By including tax refunds as part of the repayment plan, Chapter 13 bankruptcy provides debtors to utilize these funds to repay their debts, ultimately working towards financial stability and a fresh start.

Can I Keep a Tax Refund in Chapter 13?

Ultimately, whether you can keep your tax refund in Chapter 13 bankruptcy depends on various factors, including applicable laws, exemptions, and the specifics of your case. Consulting with an experienced bankruptcy attorney is recommended to assess your situation, provide guidance based on the laws in your jurisdiction, and help you navigate the bankruptcy process while protecting your interests to the fullest extent possible.

Below are the considerations you might take when keeping Chapter 13 tax returns. 

Excusing Chapter 13 Tax Refund in the Initial Plan

You might attempt to create a first draft of the strategy that suggests leaving out tax refunds. Creditors and the bankruptcy trustee can protest because they might see a refund as having more money. You could merely ask for a portion of the refund to be excused to improve your chances of this type of plan authorized. As a result, if your refund is higher than anticipated, you will not deviate from your plan’s guidelines and end up with a windfall by hiding more money from creditors.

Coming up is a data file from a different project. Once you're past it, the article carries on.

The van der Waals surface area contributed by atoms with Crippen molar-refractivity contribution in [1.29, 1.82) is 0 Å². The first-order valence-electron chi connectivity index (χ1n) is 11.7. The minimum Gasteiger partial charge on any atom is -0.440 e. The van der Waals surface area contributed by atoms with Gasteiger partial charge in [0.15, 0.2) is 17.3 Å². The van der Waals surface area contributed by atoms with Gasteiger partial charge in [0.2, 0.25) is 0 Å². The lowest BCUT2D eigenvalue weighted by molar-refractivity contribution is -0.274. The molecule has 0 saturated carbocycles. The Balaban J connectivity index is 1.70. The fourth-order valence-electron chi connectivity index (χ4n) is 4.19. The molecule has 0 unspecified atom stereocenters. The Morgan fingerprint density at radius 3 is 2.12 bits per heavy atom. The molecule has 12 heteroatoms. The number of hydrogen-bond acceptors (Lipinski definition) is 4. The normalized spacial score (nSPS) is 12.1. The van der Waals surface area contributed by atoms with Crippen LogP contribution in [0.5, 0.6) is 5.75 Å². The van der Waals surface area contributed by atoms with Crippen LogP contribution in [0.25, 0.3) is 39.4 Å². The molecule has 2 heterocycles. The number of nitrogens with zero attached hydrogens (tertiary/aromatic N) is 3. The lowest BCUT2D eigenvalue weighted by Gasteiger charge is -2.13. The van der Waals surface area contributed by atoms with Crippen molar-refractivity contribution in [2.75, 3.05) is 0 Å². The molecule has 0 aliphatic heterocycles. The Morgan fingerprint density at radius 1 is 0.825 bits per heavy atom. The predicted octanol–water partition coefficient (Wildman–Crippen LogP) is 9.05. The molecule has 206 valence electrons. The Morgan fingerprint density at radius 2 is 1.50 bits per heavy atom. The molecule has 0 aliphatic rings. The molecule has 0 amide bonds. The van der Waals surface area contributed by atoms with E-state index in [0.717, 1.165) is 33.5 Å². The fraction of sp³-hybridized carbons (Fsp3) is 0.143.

If you can provide a compelling, detailed justification for this provision, you may also have a better chance of having a plan that excuses a future return approved. A debtor might occasionally have a large annual expense for which they generally save up a tax refund. 

Since removing a tax refund from a Chapter 13 repayment plan might result in loopholes for a debtor, courts are typically reluctant to approve this plan. If they get more money, they might be able to include it in their tax return and get a bigger refund. A debtor anticipating a sizable tax refund may also have understated the amount required to pay for their essential needs, which could lead a court to view that portion of the plan skeptically.

If the debtor needs to make any of the following payments, the bankruptcy court may also permit them to keep their tax refund:

  • a new vehicle or auto repairs,
  • unanticipated dental and medical costs,
  • a fresh device, or 
  • funeral costs.